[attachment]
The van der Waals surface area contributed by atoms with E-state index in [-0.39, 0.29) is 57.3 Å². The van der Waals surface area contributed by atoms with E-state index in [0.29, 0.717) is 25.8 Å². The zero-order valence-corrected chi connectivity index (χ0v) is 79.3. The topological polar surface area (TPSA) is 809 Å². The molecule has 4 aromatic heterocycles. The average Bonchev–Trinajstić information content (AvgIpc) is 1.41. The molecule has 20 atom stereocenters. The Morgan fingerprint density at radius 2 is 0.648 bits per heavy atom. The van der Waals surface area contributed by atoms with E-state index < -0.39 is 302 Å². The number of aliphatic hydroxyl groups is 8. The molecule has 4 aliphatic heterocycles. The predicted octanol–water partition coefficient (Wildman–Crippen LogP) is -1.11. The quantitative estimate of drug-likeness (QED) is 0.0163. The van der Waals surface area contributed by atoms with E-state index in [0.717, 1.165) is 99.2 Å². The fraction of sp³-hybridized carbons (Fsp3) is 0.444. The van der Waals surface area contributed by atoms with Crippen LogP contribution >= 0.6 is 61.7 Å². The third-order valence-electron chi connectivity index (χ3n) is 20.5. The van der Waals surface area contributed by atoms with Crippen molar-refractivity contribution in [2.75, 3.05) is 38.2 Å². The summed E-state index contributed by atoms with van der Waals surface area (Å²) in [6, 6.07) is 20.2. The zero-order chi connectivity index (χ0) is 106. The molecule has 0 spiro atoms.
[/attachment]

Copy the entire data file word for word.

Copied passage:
The van der Waals surface area contributed by atoms with E-state index in [-0.39, 0.29) is 57.3 Å². The van der Waals surface area contributed by atoms with E-state index in [0.29, 0.717) is 25.8 Å². The zero-order valence-corrected chi connectivity index (χ0v) is 79.3. The topological polar surface area (TPSA) is 809 Å². The molecule has 4 aromatic heterocycles. The average Bonchev–Trinajstić information content (AvgIpc) is 1.41. The molecule has 20 atom stereocenters. The Morgan fingerprint density at radius 2 is 0.648 bits per heavy atom. The van der Waals surface area contributed by atoms with E-state index < -0.39 is 302 Å². The number of aliphatic hydroxyl groups is 8. The molecule has 4 aliphatic heterocycles. The predicted octanol–water partition coefficient (Wildman–Crippen LogP) is -1.11. The quantitative estimate of drug-likeness (QED) is 0.0163. The van der Waals surface area contributed by atoms with E-state index in [0.717, 1.165) is 99.2 Å². The fraction of sp³-hybridized carbons (Fsp3) is 0.444. The van der Waals surface area contributed by atoms with Crippen LogP contribution >= 0.6 is 61.7 Å². The third-order valence-electron chi connectivity index (χ3n) is 20.5. The van der Waals surface area contributed by atoms with Crippen molar-refractivity contribution in [2.75, 3.05) is 38.2 Å². The summed E-state index contributed by atoms with van der Waals surface area (Å²) in [6, 6.07) is 20.2. The zero-order chi connectivity index (χ0) is 106. The molecule has 0 spiro atoms.